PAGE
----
The “technocratic year” was a sign in this sense. Far too little considered or analysed superficially and without credibility. A breather that all, but absolutely all political parties that are now present in Parliament, part of the act of governing, some in the capacity of ruling power, some of Opposition, including the so-called new USR party, needed to formally revalidate themselves. Against the backdrop in which, obviously, the statement “all the current parties should leave” is clearly utopian. Hence, the time has come for really new parties to appear from and on top of the old party structures, which did not garner popular support in a solid and continuous manner (a majority of votes from a minority that turns out to vote meaning nothing). Completely transformed and adapted to the moment, context and era that Romania and the world are going through.

And in this transfiguration of Romanian politics, the Dragnea-Iohannis couple represents both the ceremonial masters and the kings of a game that has the appearance of war.

Reaching this conclusion, we can easily realise that, at this moment, two people is far too little when it comes to reforming a whole political spectrum. None would be too much. And when I say none I’m thinking about the fact that Romania is going through an acute, long, tiring and destructuring crisis on all levels. A crisis that primarily impacts the image of these parties I am talking about, or the lack of that image. Romania is going through a crisis of the authentic Romanian politician who would generate new political structures based on new visions and on a different approach. Romania lacks authentic politicians! And this represents our true problem. A very serious one. What is called a politician in Romania eventually led to the social oversaturation we are seeing spilling over into the country’s streets at these demonstrations. Consequently, the protests permanently chanted “Down with Dragnea.” All minds being focused on one man.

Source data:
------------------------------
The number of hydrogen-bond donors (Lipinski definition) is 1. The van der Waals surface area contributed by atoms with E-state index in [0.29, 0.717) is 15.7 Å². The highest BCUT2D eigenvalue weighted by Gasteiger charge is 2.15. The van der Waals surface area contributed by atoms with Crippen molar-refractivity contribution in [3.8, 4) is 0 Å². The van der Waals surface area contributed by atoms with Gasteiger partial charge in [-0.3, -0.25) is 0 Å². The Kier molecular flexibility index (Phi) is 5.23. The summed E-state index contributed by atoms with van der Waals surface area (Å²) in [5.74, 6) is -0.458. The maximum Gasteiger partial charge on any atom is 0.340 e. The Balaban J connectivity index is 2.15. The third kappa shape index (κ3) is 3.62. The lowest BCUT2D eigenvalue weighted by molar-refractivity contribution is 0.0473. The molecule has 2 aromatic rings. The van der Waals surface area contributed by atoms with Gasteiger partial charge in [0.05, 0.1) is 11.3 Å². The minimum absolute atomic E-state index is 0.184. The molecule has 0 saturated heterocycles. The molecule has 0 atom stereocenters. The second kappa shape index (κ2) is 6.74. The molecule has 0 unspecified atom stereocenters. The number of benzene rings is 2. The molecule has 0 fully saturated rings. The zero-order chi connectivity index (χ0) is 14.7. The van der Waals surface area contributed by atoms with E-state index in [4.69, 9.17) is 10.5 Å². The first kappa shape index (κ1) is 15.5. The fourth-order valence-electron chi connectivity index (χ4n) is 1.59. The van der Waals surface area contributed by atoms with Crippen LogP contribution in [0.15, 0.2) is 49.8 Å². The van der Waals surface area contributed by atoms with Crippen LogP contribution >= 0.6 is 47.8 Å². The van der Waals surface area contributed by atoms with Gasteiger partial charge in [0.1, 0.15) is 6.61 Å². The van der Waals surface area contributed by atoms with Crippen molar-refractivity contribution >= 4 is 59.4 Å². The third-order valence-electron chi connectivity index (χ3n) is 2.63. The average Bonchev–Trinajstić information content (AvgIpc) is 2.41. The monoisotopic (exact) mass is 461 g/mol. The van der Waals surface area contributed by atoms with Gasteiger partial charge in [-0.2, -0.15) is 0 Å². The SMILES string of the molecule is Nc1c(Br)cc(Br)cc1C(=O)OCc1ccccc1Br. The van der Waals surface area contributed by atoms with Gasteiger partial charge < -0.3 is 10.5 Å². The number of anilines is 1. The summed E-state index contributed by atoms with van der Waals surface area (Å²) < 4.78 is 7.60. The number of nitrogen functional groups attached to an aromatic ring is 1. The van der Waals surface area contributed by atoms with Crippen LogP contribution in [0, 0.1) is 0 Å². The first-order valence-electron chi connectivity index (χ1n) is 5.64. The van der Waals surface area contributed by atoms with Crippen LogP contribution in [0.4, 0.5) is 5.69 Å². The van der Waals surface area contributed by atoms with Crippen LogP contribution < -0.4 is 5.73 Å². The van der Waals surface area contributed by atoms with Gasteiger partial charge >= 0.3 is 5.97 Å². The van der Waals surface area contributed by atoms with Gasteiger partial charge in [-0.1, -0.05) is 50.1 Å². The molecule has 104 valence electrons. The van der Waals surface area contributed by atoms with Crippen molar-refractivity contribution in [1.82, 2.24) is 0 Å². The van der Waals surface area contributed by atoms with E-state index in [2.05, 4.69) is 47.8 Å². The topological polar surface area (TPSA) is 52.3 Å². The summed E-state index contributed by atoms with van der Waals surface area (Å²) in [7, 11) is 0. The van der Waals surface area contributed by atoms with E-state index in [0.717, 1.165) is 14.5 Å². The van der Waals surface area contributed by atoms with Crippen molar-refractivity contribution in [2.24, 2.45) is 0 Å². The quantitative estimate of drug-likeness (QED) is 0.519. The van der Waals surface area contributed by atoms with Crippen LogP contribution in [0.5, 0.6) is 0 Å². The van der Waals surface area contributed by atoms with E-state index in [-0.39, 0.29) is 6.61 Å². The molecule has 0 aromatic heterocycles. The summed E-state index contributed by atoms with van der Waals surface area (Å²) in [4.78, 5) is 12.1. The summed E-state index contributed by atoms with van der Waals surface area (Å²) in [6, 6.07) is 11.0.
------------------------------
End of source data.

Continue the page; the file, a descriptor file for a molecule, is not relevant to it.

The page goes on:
In fact, this whole critical mass has Liviu Dragnea as exponent, who has become the image of evil in Romanian politics, a corollary of these years of political instability, mutations, party-switching, lack of identity, of substance, of correctly defining and circumscribing the Left from the Right or any other part of the political spectrum. And not because Dragnea is a political chameleon who has hopped from one party to the next for twenty-eight years. Like Mr. Tariceanu, his sidekick, is. Who, despite declaring himself one-hundred-percent Liberal, was always willing to form marriages against nature. But because the authority, discretionary style, domineering image embodied by Liviu Dragnea represents the starting point of all these parties. 1989, winter.

What can and will surely happen in the next weeks and months, as a phenomenon that defines this change I am talking about, will be an outright unbelievable reversal within PSD. One that has already been started, through the opposition to the leader, created by phenomena such as the “PSD Moldovan group.”

It’s obvious this is how things must turn out.

And when Liviu Dragnea will have fulfilled his mission, closing this cycle, he will have to take a step back and hand over the relay to the new leader of the left-wing party.

While on the Right or, more clearly put, in the Romanian Presidency’s area, silence will fall once again.

The reform continues… step by step.